Selected by Bunkong Tuon, Poetry Editor

George Franklin: Three Poems

The Body Becomes More Beautiful as It Ages

Don’t point out scars, wrinkles, or veins
Rising from the back of your hands. Even if
That were true, it’s unimportant. As it ages,
The body ripens, becomes sweeter, calm—
Fingers touch differently, slowly, learning
Whatever can be learned from an arm
Or cheek, to know what feeling means,
That shiver arching your spine when my hand
Moves between your shoulder blades, down
Toward your waist. Our eyes are not guarded,
As they might have been when we were younger
And didn’t understand what the world expected,
What we could give. Yesterday, we walked
Through a room of Rembrandt portraits and
Self-portraits, of faces that didn’t flatter or resist
Age, but stared grimly back at us, visitors
Crowding the gallery looking for something
Beyond a lesson in art history. We wanted to meet
His eyes—so dark we could barely make them out—
To see what he had seen, and maybe we did.
We didn’t discuss it. After dinner, we read,
As we often do, then turned off the lights
And held each other even more intensely
Than when we first met. Rembrandt painted
Himself just as time painted him, but the body
Isn’t only decay and fever, the anxiety of creditors,
Poverty, and lawsuits from discarded lovers.
As it ages, the body ripens and becomes
More beautiful. As it ages, there is sweetness, calm.


Adam Zagajewski Enters Into Heaven

If there is a blast of trumpets, it’s pitched higher
Than a dog-whistle, too lofty for human ears,
And the angelic chorus hums suspiciously like
Crickets in a Polish field in summer, a low
Buzz that stops at the sound of footsteps
In the dry grass.

                                Enter then the poet, improbably
Descending from a railroad carriage, pre-war
Vintage with wool seat covers and woodwork
The color of honey. He opens the door
Of the carriage and, as stated, descends
To the platform constructed from prayers
That didn’t require an answer. In heaven,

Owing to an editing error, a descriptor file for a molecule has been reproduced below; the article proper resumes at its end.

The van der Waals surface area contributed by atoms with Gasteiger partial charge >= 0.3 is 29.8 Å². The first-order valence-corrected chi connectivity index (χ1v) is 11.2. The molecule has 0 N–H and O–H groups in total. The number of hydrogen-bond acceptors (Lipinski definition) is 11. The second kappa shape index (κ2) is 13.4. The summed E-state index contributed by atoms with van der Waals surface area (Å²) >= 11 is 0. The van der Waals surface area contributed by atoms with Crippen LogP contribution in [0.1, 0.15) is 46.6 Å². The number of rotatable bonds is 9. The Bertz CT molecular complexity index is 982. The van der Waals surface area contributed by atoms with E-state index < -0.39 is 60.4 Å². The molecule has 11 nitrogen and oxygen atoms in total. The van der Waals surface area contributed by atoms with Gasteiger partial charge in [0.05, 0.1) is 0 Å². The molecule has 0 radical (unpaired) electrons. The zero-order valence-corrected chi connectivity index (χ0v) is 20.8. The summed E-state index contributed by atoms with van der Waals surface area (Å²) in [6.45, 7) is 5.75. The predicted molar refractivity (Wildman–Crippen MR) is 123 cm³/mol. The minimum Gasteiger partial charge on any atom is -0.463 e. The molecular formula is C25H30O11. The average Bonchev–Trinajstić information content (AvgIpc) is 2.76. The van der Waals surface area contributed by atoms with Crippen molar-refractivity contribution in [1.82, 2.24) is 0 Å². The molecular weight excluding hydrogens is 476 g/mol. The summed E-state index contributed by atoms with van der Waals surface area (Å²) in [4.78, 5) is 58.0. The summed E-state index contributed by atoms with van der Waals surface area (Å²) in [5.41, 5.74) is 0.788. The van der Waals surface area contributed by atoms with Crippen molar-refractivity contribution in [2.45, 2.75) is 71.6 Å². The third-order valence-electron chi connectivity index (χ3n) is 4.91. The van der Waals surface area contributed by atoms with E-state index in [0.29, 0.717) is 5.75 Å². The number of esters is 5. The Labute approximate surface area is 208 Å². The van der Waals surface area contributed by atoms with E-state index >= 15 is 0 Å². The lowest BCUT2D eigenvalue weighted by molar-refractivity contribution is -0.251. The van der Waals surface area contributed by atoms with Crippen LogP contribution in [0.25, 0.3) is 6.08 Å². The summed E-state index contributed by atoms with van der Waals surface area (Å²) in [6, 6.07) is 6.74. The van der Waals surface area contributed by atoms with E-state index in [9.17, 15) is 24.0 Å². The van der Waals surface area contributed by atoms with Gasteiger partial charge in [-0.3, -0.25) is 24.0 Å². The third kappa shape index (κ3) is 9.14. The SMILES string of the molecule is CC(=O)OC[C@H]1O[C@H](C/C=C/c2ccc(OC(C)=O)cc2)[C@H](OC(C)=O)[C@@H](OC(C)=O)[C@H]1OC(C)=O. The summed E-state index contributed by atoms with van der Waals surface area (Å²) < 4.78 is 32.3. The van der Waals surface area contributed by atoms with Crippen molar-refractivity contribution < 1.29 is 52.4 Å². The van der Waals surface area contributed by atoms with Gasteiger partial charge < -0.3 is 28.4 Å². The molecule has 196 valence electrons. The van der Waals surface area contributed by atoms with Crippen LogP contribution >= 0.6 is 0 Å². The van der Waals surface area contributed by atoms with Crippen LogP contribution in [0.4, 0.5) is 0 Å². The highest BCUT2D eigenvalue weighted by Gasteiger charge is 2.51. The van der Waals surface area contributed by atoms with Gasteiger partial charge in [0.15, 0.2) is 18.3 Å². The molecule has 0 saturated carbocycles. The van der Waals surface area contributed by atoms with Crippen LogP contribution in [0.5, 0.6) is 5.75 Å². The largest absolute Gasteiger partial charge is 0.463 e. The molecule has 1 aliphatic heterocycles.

Everything has its purpose. Of course, there are
Other travelers already moving toward
The great doors of the station, where outside,
Their relatives, lovers, friends who died young
Wait impatiently to welcome them. Some are pranksters
And hand the new arrivals an unexpected gift,
A toilet plunger or a pepper mill. They enjoy
The look of confusion on the bright immigrant faces.
Others hang back, the way Dido did when she
Saw Aeneas. They remember too much.

But for the poet, there is no welcoming committee,
No angels with cornets and drums, no banners
Or tall, black-suited chauffeur holding a sign
With his name misspelled, no car waiting at the curb.
He walks carefully and alone across the plazas
And over the bridges of this new city. He doesn’t
Seek to ascend higher than the canals
And walkways that stretch parallel lines
To a painter’s infinity. This, he tells himself,
Is enough. Sunlight rests on the terracotta rooftiles,
And a waiter in a starched white shirt pulls back
A chair, inviting him to sit. He can smell coffee,
And watches croissants float in straw baskets
Above the café tables. He makes himself comfortable.
There’s no reason to hurry.



Two editions of Rabelais reproach
Me from the bookshelf. This is the last year
Of my sixties. I haven’t read either.
How much longer will God have patience with
Such a slacker? I’ve watched movies so bad
I could tell you the ending from the first
Shot, or at least the first bullets exchanged,
But I still have books with uncut pages—
And the languages I should have learned but
Didn’t? What have I been doing with this
Time I’ve been awake? Baudelaire prayed for a
Poem that would justify him, allow
Him to feel he wasn’t worse than all those
People he despised. I’m not confident
That any poem could justify me
For long. I’ve avoided hard work as far
Back as I can remember, and I can
Remember a long way back. Rabelais
May have been a good man, but his portrait
On the frontispiece looks mournfully at
My wandering attention. I’ve moved so
Many times, boxed his books and others, packed
Them in a moving van or the back seat
Of a car, picked them up without bending
My knees and paid a price for that—which makes
It even worse that they’ve gone unread. I’ve
Resisted buying Proust for much the same
Reason. Why make myself feel guiltier
Than I do already? If Baudelaire had
Known me, I’m pretty sure I’d have been one
Of those whom he despised. It’s already
Dark outside, and I don’t know what I did
Today besides fix lunch. Mi amor, I’ll
Start brown rice steaming in the instant pot,
Get in the car, and drive downtown to bring
You here for dinner. We’ll make each other
Laugh and invite Rabelais to share our
Roast chicken, green beans, a glass of our wine.
Nothing fancy, but I think he’d like it.


cover of Conversations About Water by Ximena Gómez & George Franklin
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